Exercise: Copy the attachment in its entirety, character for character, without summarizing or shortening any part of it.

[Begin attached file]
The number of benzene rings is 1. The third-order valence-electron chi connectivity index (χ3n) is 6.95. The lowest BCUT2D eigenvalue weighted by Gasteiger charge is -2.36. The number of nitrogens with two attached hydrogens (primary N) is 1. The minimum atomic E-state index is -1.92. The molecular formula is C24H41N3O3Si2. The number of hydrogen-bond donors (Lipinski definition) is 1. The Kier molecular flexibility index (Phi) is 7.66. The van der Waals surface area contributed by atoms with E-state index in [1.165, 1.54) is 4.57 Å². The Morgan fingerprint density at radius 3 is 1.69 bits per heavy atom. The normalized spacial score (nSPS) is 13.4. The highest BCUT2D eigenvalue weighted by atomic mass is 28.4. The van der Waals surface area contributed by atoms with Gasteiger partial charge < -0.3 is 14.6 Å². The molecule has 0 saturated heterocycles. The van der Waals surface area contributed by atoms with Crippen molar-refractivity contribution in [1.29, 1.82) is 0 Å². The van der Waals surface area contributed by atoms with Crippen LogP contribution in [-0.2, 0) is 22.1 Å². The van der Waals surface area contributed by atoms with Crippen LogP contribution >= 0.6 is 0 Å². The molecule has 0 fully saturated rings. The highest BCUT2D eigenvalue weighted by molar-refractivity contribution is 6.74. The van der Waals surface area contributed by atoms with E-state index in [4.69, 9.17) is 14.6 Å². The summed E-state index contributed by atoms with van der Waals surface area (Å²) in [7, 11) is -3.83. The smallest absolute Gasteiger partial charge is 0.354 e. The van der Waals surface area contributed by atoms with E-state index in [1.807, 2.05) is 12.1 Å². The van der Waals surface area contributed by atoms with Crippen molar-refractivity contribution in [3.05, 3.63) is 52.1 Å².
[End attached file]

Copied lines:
The number of benzene rings is 1. The third-order valence-electron chi connectivity index (χ3n) is 6.95. The lowest BCUT2D eigenvalue weighted by Gasteiger charge is -2.36. The number of nitrogens with two attached hydrogens (primary N) is 1. The minimum atomic E-state index is -1.92. The molecular formula is C24H41N3O3Si2. The number of hydrogen-bond donors (Lipinski definition) is 1. The Kier molecular flexibility index (Phi) is 7.66. The van der Waals surface area contributed by atoms with E-state index in [1.165, 1.54) is 4.57 Å². The Morgan fingerprint density at radius 3 is 1.69 bits per heavy atom. The normalized spacial score (nSPS) is 13.4. The highest BCUT2D eigenvalue weighted by atomic mass is 28.4. The van der Waals surface area contributed by atoms with Gasteiger partial charge < -0.3 is 14.6 Å². The molecule has 0 saturated heterocycles. The van der Waals surface area contributed by atoms with Crippen molar-refractivity contribution in [1.29, 1.82) is 0 Å². The van der Waals surface area contributed by atoms with Crippen LogP contribution in [-0.2, 0) is 22.1 Å². The van der Waals surface area contributed by atoms with Crippen LogP contribution >= 0.6 is 0 Å². The molecule has 0 fully saturated rings. The highest BCUT2D eigenvalue weighted by molar-refractivity contribution is 6.74. The van der Waals surface area contributed by atoms with E-state index in [4.69, 9.17) is 14.6 Å². The summed E-state index contributed by atoms with van der Waals surface area (Å²) in [7, 11) is -3.83. The smallest absolute Gasteiger partial charge is 0.354 e. The van der Waals surface area contributed by atoms with E-state index in [1.807, 2.05) is 12.1 Å². The van der Waals surface area contributed by atoms with Crippen molar-refractivity contribution in [3.05, 3.63) is 52.1 Å².